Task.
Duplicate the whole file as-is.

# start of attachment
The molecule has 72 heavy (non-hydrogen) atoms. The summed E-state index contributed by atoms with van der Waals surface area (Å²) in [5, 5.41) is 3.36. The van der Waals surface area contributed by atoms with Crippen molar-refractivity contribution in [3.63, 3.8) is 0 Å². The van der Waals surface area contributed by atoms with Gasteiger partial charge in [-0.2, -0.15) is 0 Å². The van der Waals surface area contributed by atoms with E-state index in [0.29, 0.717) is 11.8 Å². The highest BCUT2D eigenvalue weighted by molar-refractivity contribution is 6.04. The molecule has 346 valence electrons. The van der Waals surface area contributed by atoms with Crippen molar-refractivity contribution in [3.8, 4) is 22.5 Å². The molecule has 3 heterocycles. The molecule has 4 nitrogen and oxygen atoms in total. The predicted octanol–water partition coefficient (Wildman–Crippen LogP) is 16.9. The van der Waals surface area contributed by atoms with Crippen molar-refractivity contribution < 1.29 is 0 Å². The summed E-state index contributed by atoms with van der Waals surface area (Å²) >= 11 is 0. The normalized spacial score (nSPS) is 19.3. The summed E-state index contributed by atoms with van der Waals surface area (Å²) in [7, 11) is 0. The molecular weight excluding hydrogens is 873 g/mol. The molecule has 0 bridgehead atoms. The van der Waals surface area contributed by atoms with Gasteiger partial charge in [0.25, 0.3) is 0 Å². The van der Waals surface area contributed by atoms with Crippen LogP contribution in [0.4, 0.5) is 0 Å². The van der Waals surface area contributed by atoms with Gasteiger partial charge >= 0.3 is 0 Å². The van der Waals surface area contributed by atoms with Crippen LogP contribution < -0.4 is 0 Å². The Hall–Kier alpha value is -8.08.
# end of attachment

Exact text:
The molecule has 72 heavy (non-hydrogen) atoms. The summed E-state index contributed by atoms with van der Waals surface area (Å²) in [5, 5.41) is 3.36. The van der Waals surface area contributed by atoms with Crippen molar-refractivity contribution in [3.63, 3.8) is 0 Å². The van der Waals surface area contributed by atoms with Gasteiger partial charge in [-0.2, -0.15) is 0 Å². The van der Waals surface area contributed by atoms with E-state index in [0.29, 0.717) is 11.8 Å². The highest BCUT2D eigenvalue weighted by molar-refractivity contribution is 6.04. The molecule has 346 valence electrons. The van der Waals surface area contributed by atoms with Crippen molar-refractivity contribution in [3.8, 4) is 22.5 Å². The molecule has 3 heterocycles. The molecule has 4 nitrogen and oxygen atoms in total. The predicted octanol–water partition coefficient (Wildman–Crippen LogP) is 16.9. The van der Waals surface area contributed by atoms with Crippen molar-refractivity contribution < 1.29 is 0 Å². The summed E-state index contributed by atoms with van der Waals surface area (Å²) >= 11 is 0. The normalized spacial score (nSPS) is 19.3. The summed E-state index contributed by atoms with van der Waals surface area (Å²) in [7, 11) is 0. The molecular weight excluding hydrogens is 873 g/mol. The molecule has 0 bridgehead atoms. The van der Waals surface area contributed by atoms with Gasteiger partial charge in [0.25, 0.3) is 0 Å². The van der Waals surface area contributed by atoms with Crippen LogP contribution in [0.4, 0.5) is 0 Å². The van der Waals surface area contributed by atoms with Gasteiger partial charge >= 0.3 is 0 Å². The van der Waals surface area contributed by atoms with Crippen LogP contribution < -0.4 is 0 Å². The Hall–Kier alpha value is -8.08.